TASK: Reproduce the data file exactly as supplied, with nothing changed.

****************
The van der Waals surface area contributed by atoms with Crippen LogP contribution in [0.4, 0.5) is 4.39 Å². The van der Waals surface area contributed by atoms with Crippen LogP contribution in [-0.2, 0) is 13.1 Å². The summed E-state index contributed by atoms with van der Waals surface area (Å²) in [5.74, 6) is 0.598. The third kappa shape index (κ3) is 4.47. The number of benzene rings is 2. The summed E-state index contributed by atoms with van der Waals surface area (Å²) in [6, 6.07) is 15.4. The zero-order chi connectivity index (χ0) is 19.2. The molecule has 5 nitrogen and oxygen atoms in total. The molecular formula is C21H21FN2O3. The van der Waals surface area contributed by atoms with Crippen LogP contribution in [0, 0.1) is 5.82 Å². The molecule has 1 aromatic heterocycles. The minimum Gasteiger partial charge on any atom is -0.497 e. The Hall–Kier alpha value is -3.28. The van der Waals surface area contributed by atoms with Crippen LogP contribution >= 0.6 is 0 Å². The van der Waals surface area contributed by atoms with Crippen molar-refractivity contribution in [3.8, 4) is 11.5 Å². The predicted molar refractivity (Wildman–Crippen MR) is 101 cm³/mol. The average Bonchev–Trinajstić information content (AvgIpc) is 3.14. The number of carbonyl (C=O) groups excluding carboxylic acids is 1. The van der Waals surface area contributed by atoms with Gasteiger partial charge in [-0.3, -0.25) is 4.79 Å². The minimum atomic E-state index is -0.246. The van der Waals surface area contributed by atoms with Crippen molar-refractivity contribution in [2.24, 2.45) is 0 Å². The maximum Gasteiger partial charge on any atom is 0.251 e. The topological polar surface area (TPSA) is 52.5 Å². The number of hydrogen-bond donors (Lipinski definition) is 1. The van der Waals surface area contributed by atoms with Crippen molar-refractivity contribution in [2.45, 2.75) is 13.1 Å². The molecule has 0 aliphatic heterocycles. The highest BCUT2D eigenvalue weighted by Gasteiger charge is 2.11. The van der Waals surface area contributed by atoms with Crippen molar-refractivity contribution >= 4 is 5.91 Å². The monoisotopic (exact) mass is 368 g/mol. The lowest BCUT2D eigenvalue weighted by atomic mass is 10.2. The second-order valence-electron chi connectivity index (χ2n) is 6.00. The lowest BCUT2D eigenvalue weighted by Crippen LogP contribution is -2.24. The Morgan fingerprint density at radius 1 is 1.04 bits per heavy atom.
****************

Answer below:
The van der Waals surface area contributed by atoms with Crippen LogP contribution in [0.4, 0.5) is 4.39 Å². The van der Waals surface area contributed by atoms with Crippen LogP contribution in [-0.2, 0) is 13.1 Å². The summed E-state index contributed by atoms with van der Waals surface area (Å²) in [5.74, 6) is 0.598. The third kappa shape index (κ3) is 4.47. The number of benzene rings is 2. The summed E-state index contributed by atoms with van der Waals surface area (Å²) in [6, 6.07) is 15.4. The zero-order chi connectivity index (χ0) is 19.2. The molecule has 5 nitrogen and oxygen atoms in total. The molecular formula is C21H21FN2O3. The van der Waals surface area contributed by atoms with Crippen LogP contribution in [0, 0.1) is 5.82 Å². The molecule has 1 aromatic heterocycles. The minimum Gasteiger partial charge on any atom is -0.497 e. The Hall–Kier alpha value is -3.28. The van der Waals surface area contributed by atoms with Crippen LogP contribution >= 0.6 is 0 Å². The van der Waals surface area contributed by atoms with Crippen molar-refractivity contribution in [3.8, 4) is 11.5 Å². The predicted molar refractivity (Wildman–Crippen MR) is 101 cm³/mol. The average Bonchev–Trinajstić information content (AvgIpc) is 3.14. The number of carbonyl (C=O) groups excluding carboxylic acids is 1. The van der Waals surface area contributed by atoms with Gasteiger partial charge in [-0.3, -0.25) is 4.79 Å². The minimum atomic E-state index is -0.246. The van der Waals surface area contributed by atoms with Crippen molar-refractivity contribution in [2.24, 2.45) is 0 Å². The maximum Gasteiger partial charge on any atom is 0.251 e. The topological polar surface area (TPSA) is 52.5 Å². The number of hydrogen-bond donors (Lipinski definition) is 1. The van der Waals surface area contributed by atoms with Crippen molar-refractivity contribution in [2.45, 2.75) is 13.1 Å². The molecule has 0 aliphatic heterocycles. The highest BCUT2D eigenvalue weighted by Gasteiger charge is 2.11. The van der Waals surface area contributed by atoms with Crippen molar-refractivity contribution >= 4 is 5.91 Å². The monoisotopic (exact) mass is 368 g/mol. The lowest BCUT2D eigenvalue weighted by atomic mass is 10.2. The second-order valence-electron chi connectivity index (χ2n) is 6.00. The lowest BCUT2D eigenvalue weighted by Crippen LogP contribution is -2.24. The Morgan fingerprint density at radius 1 is 1.04 bits per heavy atom.